Tuesday, September 02, 2008
The Preeclampsia Foundation announced today that Ms. Caryn Rogers is the 2008 recipient of its annual Hope Award for Volunteer of the Year. This prestigious award will be presented to Ms. Rogers at its annual benefit gala, "Saving Grace: A Night of Hope" on Saturday, September 20th at the Omni Shoreham Hotel in Washington, DC. The award is designed to recognize an individual who epitomizes the true spirit of volunteerism and has made significant contributions to the Foundation.
Leslie Weeks, President of the Preeclampsia Foundation said,"Caryn is our 'Director of Research' on the Forums; she’s able to explain science and biological mechanisms better than anyone I’ve ever known." Ms. Weeks continued, “It’s a good thing for us that Caryn has insomnia, because the amount of time she puts in keeping up with new research, fielding questions, and responding to members concerns is, quite frankly, nothing short of astounding.”
She echoed other comments about Caryn by stating, “I don’t know what we would do without her. Her commitment to women and families dealing with preeclampsia is extraordinary and I am proud that the Foundation is recognizing her good work.”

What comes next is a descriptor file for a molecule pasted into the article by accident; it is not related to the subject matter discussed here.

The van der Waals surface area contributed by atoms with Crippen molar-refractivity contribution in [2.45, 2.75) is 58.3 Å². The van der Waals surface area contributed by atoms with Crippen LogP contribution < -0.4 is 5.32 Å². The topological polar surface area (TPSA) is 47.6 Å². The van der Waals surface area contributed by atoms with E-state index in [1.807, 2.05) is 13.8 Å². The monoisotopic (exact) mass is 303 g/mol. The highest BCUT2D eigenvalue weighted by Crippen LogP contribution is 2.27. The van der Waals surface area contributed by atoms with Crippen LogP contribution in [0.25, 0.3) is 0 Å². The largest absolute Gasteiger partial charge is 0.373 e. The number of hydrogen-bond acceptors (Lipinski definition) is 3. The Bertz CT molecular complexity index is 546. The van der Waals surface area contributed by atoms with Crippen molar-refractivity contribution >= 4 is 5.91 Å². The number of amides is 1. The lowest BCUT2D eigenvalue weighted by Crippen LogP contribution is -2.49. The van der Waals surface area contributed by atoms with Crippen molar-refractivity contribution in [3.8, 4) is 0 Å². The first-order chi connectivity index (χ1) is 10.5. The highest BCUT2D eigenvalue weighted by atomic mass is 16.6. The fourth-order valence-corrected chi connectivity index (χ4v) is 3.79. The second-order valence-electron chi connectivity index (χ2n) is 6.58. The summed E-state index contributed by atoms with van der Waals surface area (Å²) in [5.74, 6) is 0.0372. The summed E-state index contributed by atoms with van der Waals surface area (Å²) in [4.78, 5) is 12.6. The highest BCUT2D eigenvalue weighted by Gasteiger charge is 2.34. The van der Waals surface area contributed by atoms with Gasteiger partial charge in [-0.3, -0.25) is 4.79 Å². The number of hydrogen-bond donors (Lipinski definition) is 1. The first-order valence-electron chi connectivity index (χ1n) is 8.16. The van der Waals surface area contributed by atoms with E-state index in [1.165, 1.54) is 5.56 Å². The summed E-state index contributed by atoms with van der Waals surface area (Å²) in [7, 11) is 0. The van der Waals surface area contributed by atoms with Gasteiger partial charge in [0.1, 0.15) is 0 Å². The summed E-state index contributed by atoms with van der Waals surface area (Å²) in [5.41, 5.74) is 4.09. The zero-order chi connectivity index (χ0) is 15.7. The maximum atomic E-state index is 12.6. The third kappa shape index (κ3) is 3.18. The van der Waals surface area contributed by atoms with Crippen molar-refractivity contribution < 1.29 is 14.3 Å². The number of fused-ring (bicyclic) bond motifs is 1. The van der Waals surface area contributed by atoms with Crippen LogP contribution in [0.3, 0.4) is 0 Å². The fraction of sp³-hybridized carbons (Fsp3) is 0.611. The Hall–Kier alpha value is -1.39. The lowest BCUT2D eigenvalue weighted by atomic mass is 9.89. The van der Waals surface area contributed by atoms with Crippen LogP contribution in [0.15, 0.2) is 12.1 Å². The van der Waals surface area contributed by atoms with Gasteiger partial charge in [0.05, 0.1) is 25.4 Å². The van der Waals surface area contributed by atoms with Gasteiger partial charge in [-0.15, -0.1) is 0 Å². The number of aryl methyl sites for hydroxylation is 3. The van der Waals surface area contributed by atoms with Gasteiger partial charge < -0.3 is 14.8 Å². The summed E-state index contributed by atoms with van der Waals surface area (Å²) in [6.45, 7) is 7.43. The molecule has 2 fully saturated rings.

Ms. Caryn Rogers - "Volunteer of the Year"
A native of Tempe, Arizona, Ms. Rogers is a graduate of Arizona State University. She has been a private tutor in mathematics and violin for the past decade, a section player in the Symphony of the Southwest for eight years, and a freelance architectural drafter for several small firms. She and her family have recently relocated to Mt. Lebanon, Pennsylvania.
Her son was born at 34 weeks following a diagnosis of severe preeclampsia. It was then that she learned of the Preeclampsia Foundation and became active on its heavily used “Forum” that brings women and families together to “ask the experts,” learn from one another, and share experiences. Caryn eventually took on the role of “science writer” on the Forum by providing straightforward summaries of the current understanding of preeclampsia and related disorders.
When asked to comment on her award, Ms. Rogers said, “It’s always nice to get some recognition -- but my true reward comes from the opportunity to help so many other women who have been touched by the nightmare of preeclampsia. As we often say, knowledge is power and I try my best to make sure that the latest scientific information is accessible to everyone.”